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  • Phil Wiggins performing with Bernice Johnson Reagon at the 1977 Festival of American Folklife.

    Phil Wiggins: A Remembrance

    Smithsonian Folkways is saddened to hear of the passing of our friend Phil Wiggins. Phil had an over fifty-year relationship with the Smithsonian, with both Folkways and the Smithsonian Folklife Festival. He was a part of our family.

    Phil and long-time musical partner John Cephas were ambassadors of the blues. Phil was a central figure of the East Coast scene for many decades, and spent much of his time teaching others. His work and practice ensured that the music he played and loved would live on.

    Phil was born in Washington, D.C., in May of 1954. In the 9th grade he discovered the harmonica—a chance encounter that would guide him for the rest of his life. As a teen, he met Flora Molton, a slide guitar player and gospel singer who would perform on the corner of F Street in D.C.'s shopping district, and began to play with her. The duo performed at the Smithsonian Festival of American Folklife for the first time in 1972. In 1976, Phil worked as a groundskeeper during the ten-week Bicentennial Festival. It was at the Festival that he met Piedmont blues guitarist and lifelong collaborator John Cephas. They founded a trio with pianist Big Chief Ellis and began to gig around Washington. It was around this time that I first met Phil, when he would buy harmonica supplies from the record store where I worked.

    The sound that the duo specialized in harkened back to the guitar and harmonica duets of Sonny Terry and Brownie McGhee, foregrounding Cephas’ smooth vocals and guitar playing and Phil’s sweeping harp. Wiggins' harmonica solos elicited powerful responses from audiences and quickly became fan favorites. When it comes to the country blues, Phil was the best harmonica player out there. Cephas and Wiggins went on to perform hundreds of yearly shows and record fifteen albums together.

    Cephas and Wiggins frequently played the Smithsonian Folklife Festival, the National Folk Festival, and other regional festivals. They spent much of the 1980s playing around the world, including as a part of a Smithsonian delegation to Moscow, Russia, and Kyiv, Ukraine, in 1988. Many of these trips were State Department tours organized by Joe Wilson, director of the National Council for the Traditional Arts. The crew included future Smithsonian Folkways engineer Pete Reiniger, who mastered many of their albums.

    Phil was a great teacher and worked diligently to teach others about the music he came to embody. He taught at the Augusta Heritage Center for decades, helping create their yearly Blues Week, and at the annual Port Townsend Acoustic Blues Workshop, where he served as their artistic director. He also received multiple apprenticeship grants from the Maryland State Arts Council to mentor the next generation of players.

    Phil and John always gave back to the local community. They helped found the D.C. Blues Society, which hosted local gatherings and a yearly festival. They were the center of a scene. Two women who worked at the British Embassy hosted jams for some of us at their apartment. There were parties at both John Cephas’ and John Jackson’s houses where Phil was the grill master. More happenings popped up around Archie Edwards’ barber shop. I remember one party at Phil’s apartment in Adams Morgan where the music lasted until sunup. Warner Williams and others played for many hours without repeating a song.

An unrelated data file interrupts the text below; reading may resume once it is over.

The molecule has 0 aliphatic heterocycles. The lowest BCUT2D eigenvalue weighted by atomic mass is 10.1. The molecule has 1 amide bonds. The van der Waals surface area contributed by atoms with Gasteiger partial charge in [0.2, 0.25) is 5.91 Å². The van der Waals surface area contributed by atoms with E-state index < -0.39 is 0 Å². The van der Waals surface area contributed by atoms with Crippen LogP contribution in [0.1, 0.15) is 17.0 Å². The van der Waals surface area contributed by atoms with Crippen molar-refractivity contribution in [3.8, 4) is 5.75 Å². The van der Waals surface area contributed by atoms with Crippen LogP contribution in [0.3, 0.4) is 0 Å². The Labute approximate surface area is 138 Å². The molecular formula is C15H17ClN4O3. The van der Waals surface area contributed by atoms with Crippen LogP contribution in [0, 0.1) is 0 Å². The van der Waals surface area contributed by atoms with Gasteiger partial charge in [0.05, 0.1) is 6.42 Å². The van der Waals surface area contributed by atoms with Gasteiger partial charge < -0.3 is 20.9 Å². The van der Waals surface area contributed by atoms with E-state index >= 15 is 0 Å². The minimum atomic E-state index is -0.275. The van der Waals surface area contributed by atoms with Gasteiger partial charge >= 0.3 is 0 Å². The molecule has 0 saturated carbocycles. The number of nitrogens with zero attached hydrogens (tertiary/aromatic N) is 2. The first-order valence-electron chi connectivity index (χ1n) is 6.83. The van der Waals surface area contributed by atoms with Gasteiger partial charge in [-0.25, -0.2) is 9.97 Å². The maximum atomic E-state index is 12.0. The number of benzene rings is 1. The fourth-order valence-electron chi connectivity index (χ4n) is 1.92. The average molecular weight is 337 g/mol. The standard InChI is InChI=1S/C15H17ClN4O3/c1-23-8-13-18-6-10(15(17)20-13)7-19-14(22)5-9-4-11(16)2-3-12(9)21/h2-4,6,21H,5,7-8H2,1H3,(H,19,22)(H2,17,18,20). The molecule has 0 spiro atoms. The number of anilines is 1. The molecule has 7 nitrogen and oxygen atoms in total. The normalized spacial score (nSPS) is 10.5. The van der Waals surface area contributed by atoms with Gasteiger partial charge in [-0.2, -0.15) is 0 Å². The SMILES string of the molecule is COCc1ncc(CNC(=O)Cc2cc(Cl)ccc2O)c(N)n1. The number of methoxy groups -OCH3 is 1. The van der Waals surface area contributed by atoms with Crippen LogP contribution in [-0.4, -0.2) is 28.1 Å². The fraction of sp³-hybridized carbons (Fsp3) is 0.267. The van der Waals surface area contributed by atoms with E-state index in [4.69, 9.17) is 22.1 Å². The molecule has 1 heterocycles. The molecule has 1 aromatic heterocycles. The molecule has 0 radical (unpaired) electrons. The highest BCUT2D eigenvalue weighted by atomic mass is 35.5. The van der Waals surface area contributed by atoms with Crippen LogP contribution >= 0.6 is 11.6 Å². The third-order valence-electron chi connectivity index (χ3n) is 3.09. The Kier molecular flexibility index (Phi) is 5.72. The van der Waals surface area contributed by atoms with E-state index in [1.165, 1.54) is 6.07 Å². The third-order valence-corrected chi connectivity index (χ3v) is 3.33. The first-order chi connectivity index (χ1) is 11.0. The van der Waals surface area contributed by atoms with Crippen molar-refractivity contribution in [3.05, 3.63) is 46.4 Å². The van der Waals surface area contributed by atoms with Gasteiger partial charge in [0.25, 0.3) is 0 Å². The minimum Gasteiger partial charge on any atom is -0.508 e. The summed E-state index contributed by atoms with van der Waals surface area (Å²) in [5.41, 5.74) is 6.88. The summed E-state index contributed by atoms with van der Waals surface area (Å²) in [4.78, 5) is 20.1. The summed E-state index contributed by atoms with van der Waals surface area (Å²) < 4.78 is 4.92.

John Cephas passed away in 2009, leaving Phil to play on his own. He carried on, collaborating with the late Nat Reese, Corey Harris, Junious Brickhouse, Hubby Jenkins, and the Chesapeake Sheiks. In 2017, Phil Wiggins received a NEA National Heritage Fellowship from the National Endowment for the Arts, the nation’s highest honor for individuals in the American folk and traditional arts who have dedicated their lives to sharing their craft with others.

    In 2020, Phil published an autobiography called Sweet Bitter Blues: Washington, DC’s Homemade Blues, in which he recounts many stories about his life and the music he loved. In the summer of 2023, Phil performed for the last time at the Smithsonian Folklife Festival, including songs alongside Dom Flemons.

    Phil was someone we could always call on to be part of our events. Phil was soft-spoken, kind, and a pleasure to be around. He will be missed by all at Smithsonian Folkways.

    -Jeff Place

    Jeff Place has been at the Center for Folklife and Cultural Heritage’s Ralph Rinzler Folklife Archives and Collections since 1988. He holds an MLS from the University of Maryland and specializes in sound archives. He oversees the cataloging of the Center's collections and has been involved in the compilation of over sixty CDs of American music for Smithsonian Folkways Recordings including the Lead Belly Legacy Series; the Pete Seeger American Favorite Ballads; Jazz Fest; and The Asch Recordings (Woody Guthrie). Place has been nominated for ten GRAMMY Awards and twelve Indie Awards, winning three GRAMMYs and six Indies. He was one of the producers and writers of the acclaimed 1997 edition of the Anthology of American Folk Music and The Best of Broadside, 1962-1988 (2000). He has served on the curatorial team for a number of exhibitions including the traveling Woody Guthrie exhibition This Land is Your Land. In 2003, he co-curated the Smithsonian Folklife Festival program on Appalachian culture. In 2012, he is produced and co-authored (with Robert Santelli) the publication and CD-box set Woody at 100, Lead Belly: The Smithsonian Collection in 2014, and the Pete Seeger Centennial Collection in 2019.
    Phil Wiggins: A Remembrance | Smithsonian Folkways Recordings